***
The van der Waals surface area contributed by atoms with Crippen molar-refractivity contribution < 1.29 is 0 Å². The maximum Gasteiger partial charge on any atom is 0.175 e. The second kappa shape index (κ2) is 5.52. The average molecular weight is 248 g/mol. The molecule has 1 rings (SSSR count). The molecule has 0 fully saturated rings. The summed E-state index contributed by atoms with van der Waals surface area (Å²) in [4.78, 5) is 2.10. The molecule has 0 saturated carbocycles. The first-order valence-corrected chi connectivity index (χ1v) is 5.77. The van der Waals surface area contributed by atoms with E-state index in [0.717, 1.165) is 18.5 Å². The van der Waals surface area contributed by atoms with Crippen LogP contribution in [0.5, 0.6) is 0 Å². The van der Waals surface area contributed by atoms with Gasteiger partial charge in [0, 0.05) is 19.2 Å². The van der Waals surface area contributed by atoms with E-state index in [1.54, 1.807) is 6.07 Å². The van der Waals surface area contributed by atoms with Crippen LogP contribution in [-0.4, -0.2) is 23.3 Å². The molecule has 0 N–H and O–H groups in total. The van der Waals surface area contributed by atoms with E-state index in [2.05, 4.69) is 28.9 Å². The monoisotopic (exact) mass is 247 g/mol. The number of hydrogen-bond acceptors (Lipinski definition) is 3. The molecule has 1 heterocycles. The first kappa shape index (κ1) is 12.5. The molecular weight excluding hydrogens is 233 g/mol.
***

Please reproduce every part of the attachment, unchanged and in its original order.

The van der Waals surface area contributed by atoms with Crippen molar-refractivity contribution < 1.29 is 0 Å². The maximum Gasteiger partial charge on any atom is 0.175 e. The second kappa shape index (κ2) is 5.52. The average molecular weight is 248 g/mol. The molecule has 1 rings (SSSR count). The molecule has 0 fully saturated rings. The summed E-state index contributed by atoms with van der Waals surface area (Å²) in [4.78, 5) is 2.10. The molecule has 0 saturated carbocycles. The first-order valence-corrected chi connectivity index (χ1v) is 5.77. The van der Waals surface area contributed by atoms with E-state index in [0.717, 1.165) is 18.5 Å². The van der Waals surface area contributed by atoms with Crippen LogP contribution in [0.5, 0.6) is 0 Å². The van der Waals surface area contributed by atoms with Gasteiger partial charge in [0, 0.05) is 19.2 Å². The van der Waals surface area contributed by atoms with E-state index in [1.54, 1.807) is 6.07 Å². The van der Waals surface area contributed by atoms with Crippen LogP contribution in [-0.4, -0.2) is 23.3 Å². The molecule has 0 N–H and O–H groups in total. The van der Waals surface area contributed by atoms with E-state index in [2.05, 4.69) is 28.9 Å². The monoisotopic (exact) mass is 247 g/mol. The number of hydrogen-bond acceptors (Lipinski definition) is 3. The molecule has 1 heterocycles. The first kappa shape index (κ1) is 12.5. The molecular weight excluding hydrogens is 233 g/mol.